The following list compares the most important similarities and differences between the most common legal types, the AG and the GmbH:

Number of foundersAt least one founder (natural or legal person).At least one founder (natural or legal person).
Share capitalAt least CHF 100’000 (min. 50’000 paid in).At least CHF 20’000.
Nominal value of sharesAt least CHF 0.01.At least CHF 100.
Disclosure of shareholdersShareholders and their shareholdings are not recorded in a public register. Directors and signatories are visible.Shareholders and their quotas are recorded in the public commercial register.
Transferability of sharesThe articles may restrict share transferability only to a limited degree. Any limitation to transferability requires important reasons, with reference to the company’s purpose or its economic independence.The default setting requires approval by the shareholders’ assembly for each transfer, but the company’s articles can deviate from this. The full range is possible, from non-transferability, to detailed transfer conditions, to unrestricted transferability.
LiabilityOnly the company’s assets secure the company’s liabilities; the shareholders are generally not liable.
Directors, officers and other organs (incl. de facto organs) can become personally liable for breach of duties (e.g. duty of care and loyalty).
Only the company’s assets secure the company’s liabilities; the shareholders are generally not liable.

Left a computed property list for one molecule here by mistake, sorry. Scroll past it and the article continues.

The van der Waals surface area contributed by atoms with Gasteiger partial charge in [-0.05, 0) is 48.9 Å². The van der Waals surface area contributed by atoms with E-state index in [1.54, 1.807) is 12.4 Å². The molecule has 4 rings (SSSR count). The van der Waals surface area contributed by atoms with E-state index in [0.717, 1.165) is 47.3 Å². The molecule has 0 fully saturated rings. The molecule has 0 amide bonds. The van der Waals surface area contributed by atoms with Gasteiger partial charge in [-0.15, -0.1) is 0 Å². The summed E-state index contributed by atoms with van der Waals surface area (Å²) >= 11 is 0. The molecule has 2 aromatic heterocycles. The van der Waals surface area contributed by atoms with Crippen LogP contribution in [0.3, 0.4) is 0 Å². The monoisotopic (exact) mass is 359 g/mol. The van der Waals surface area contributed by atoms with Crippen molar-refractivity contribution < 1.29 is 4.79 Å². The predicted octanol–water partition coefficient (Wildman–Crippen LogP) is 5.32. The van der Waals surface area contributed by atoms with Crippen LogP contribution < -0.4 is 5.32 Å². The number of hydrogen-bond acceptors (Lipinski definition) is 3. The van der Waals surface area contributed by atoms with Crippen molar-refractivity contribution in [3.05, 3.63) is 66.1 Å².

Directors, officers and other organs (incl. de facto organs) can become personally liable for breach of duties (e.g. duty of care and loyalty).
Additional financial contributionsShareholders cannot be obliged to make any additional contributions above the fully paid in share capital.If expressly stipulated in the articles, shareholders may be obliged to make additional contributions to cover a shortfall of assets in relation to liabilities of the company.
Ancillary obligationsThe articles cannot impose ancillary obligations on the shareholders.Shareholders have statutory confidentiality and fiduciary duties towards the company. The articles may provide for a prohibition of competition and for further ancillary obligations serving the purpose or independence of the company or the safeguarding of the original shareholder structure.
Representation of the companyAt least one member of the board of directors (or two jointly) must be empowered to represent the company. The board of directors may appoint (further) signatoriesBy default, each managing officer has individual signatory power. The articles may provide for a different regulation, but at least one managing officer (or two jointly) must be empowered to represent the company.
Representation of the company: Swiss domicile requirementAt least one person with sole signatory power or two with joint signatory power need to reside in Switzerland.At least one person with sole signatory power or two with joint signatory power need to reside in Switzerland.

In short, both forms protect the shareholders from liability, but professional investors will only invest in an AG due to the better transferability and anonymity of shareholdings.

A change from GmbH to AG is possible at a later stage but requires investment of time and money (typically starting from CHF 5’000 in simple cases with all legal, notary, auditor, and register fees).

2. Intellectual Property

2.1 Protect your Idea

Many founders are worried that someone may steal their idea. While the risk is real, the bigger issue is mostly the lack of validation of your idea by talking to enough people. In any case, execution is mostly much more important than the business idea itself.